Chapter 1

Erythropoiesis: Cellular and Molecular Implications

Susana Coimbra and Alice Santos-Silva

Abstract

Hematopoiesis is a dynamic process resulting in continuous production of mature blood cells, from a small population of pluripotent stem cells through several proliferative and differentiative events. Different functions of hematopoietic cells are regulated by growth factors and cytokines, and by the interaction with other cells and extracellular matrix. </p><p> Erythropoiesis is mainly orchestrated by erythropoietin and its receptor. Binding of this growth factor to its receptor induces the activation of signal transduction intermediates, especially the JAK2/STAT5 (Janus associated kinase 2/signal transducers and activators of transcription 5), the mitogen activated protein (MAP) kinase and the phosphatidylinositol 3 (PI3) kinase pathways. Several transcription factors are then activated, which will initiate transcription of specific genes. Embryonic and adult erythropoiesis require broad spectrum transcription factors, as well as, specific erythroid transcription factors, which are necessary for the regulation of cell cycle, cell survival, differentiation, proliferation and for the intermediary metabolism of cells and to block apoptosis.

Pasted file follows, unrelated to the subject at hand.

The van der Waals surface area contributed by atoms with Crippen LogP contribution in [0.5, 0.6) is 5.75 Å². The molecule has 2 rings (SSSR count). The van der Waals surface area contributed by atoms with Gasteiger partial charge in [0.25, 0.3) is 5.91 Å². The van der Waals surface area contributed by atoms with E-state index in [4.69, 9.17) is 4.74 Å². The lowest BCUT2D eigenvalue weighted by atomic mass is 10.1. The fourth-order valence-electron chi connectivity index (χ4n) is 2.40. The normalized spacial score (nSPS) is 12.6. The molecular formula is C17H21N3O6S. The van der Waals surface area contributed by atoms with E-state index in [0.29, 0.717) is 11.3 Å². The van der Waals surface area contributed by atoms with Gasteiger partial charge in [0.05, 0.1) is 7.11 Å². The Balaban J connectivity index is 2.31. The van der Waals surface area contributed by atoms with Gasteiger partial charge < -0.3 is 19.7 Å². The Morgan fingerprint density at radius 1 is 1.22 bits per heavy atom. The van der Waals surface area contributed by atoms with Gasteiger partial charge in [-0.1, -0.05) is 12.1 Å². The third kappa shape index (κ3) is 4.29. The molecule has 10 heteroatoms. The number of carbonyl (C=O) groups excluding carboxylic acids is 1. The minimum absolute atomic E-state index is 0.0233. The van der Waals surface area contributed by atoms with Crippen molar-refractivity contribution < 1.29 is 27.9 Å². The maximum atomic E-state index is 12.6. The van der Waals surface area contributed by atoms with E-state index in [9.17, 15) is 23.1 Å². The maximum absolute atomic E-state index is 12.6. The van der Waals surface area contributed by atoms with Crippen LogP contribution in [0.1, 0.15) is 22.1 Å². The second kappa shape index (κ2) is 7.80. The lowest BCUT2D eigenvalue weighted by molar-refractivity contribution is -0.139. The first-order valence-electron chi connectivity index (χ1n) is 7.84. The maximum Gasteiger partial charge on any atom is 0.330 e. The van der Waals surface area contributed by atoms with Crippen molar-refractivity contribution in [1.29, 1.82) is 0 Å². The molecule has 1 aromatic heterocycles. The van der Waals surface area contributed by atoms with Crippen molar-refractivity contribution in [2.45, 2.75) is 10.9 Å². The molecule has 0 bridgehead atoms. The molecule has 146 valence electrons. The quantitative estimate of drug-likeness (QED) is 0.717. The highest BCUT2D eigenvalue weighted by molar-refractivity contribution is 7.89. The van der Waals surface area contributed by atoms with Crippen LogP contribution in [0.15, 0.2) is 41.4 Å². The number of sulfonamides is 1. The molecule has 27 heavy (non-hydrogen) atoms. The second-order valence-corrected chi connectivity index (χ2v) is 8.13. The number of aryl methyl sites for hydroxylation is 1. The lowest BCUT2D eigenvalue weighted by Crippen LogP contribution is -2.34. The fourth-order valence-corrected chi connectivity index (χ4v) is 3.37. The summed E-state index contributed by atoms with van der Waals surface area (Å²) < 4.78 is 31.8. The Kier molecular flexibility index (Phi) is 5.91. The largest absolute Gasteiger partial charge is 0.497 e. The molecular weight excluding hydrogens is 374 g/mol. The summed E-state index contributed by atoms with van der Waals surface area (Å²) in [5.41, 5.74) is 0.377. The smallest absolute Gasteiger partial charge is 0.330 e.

Total Pages: 3-26 (24)

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